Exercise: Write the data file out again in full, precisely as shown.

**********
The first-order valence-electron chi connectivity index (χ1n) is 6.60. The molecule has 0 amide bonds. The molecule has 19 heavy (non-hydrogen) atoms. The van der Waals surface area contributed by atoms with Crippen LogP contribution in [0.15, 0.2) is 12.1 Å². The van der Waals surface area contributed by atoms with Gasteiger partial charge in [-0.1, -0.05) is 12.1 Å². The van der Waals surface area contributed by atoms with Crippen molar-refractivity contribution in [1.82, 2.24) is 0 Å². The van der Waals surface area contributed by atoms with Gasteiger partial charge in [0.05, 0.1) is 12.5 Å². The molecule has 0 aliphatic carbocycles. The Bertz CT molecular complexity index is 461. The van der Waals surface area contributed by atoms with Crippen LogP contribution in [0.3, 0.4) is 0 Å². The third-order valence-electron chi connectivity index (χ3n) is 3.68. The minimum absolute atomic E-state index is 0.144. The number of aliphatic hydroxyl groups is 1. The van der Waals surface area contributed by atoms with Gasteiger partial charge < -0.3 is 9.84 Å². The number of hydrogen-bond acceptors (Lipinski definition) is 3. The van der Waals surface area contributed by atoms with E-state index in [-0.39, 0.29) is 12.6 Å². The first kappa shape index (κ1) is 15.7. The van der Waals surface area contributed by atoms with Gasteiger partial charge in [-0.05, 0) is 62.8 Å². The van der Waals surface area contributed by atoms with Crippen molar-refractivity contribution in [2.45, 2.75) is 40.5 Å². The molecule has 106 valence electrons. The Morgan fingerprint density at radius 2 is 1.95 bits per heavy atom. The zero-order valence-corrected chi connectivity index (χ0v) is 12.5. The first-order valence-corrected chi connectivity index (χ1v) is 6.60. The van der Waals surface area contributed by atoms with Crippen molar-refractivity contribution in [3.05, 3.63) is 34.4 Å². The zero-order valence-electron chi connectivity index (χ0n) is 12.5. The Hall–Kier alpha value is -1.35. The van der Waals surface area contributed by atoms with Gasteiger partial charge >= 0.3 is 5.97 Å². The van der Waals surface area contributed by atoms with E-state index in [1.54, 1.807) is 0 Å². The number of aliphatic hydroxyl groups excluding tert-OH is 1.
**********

The first-order valence-electron chi connectivity index (χ1n) is 6.60. The molecule has 0 amide bonds. The molecule has 19 heavy (non-hydrogen) atoms. The van der Waals surface area contributed by atoms with Crippen LogP contribution in [0.15, 0.2) is 12.1 Å². The van der Waals surface area contributed by atoms with Gasteiger partial charge in [-0.1, -0.05) is 12.1 Å². The van der Waals surface area contributed by atoms with Crippen molar-refractivity contribution in [1.82, 2.24) is 0 Å². The van der Waals surface area contributed by atoms with Gasteiger partial charge in [0.05, 0.1) is 12.5 Å². The molecule has 0 aliphatic carbocycles. The Bertz CT molecular complexity index is 461. The van der Waals surface area contributed by atoms with Crippen LogP contribution in [0.3, 0.4) is 0 Å². The third-order valence-electron chi connectivity index (χ3n) is 3.68. The minimum absolute atomic E-state index is 0.144. The number of aliphatic hydroxyl groups is 1. The van der Waals surface area contributed by atoms with Gasteiger partial charge < -0.3 is 9.84 Å². The number of hydrogen-bond acceptors (Lipinski definition) is 3. The van der Waals surface area contributed by atoms with E-state index in [-0.39, 0.29) is 12.6 Å². The first kappa shape index (κ1) is 15.7. The van der Waals surface area contributed by atoms with Gasteiger partial charge in [-0.05, 0) is 62.8 Å². The van der Waals surface area contributed by atoms with Crippen molar-refractivity contribution in [2.45, 2.75) is 40.5 Å². The molecule has 106 valence electrons. The Morgan fingerprint density at radius 2 is 1.95 bits per heavy atom. The zero-order valence-corrected chi connectivity index (χ0v) is 12.5. The first-order valence-corrected chi connectivity index (χ1v) is 6.60. The van der Waals surface area contributed by atoms with Crippen molar-refractivity contribution in [3.05, 3.63) is 34.4 Å². The zero-order valence-electron chi connectivity index (χ0n) is 12.5. The Hall–Kier alpha value is -1.35. The van der Waals surface area contributed by atoms with Gasteiger partial charge >= 0.3 is 5.97 Å². The van der Waals surface area contributed by atoms with E-state index in [1.54, 1.807) is 0 Å². The number of aliphatic hydroxyl groups excluding tert-OH is 1.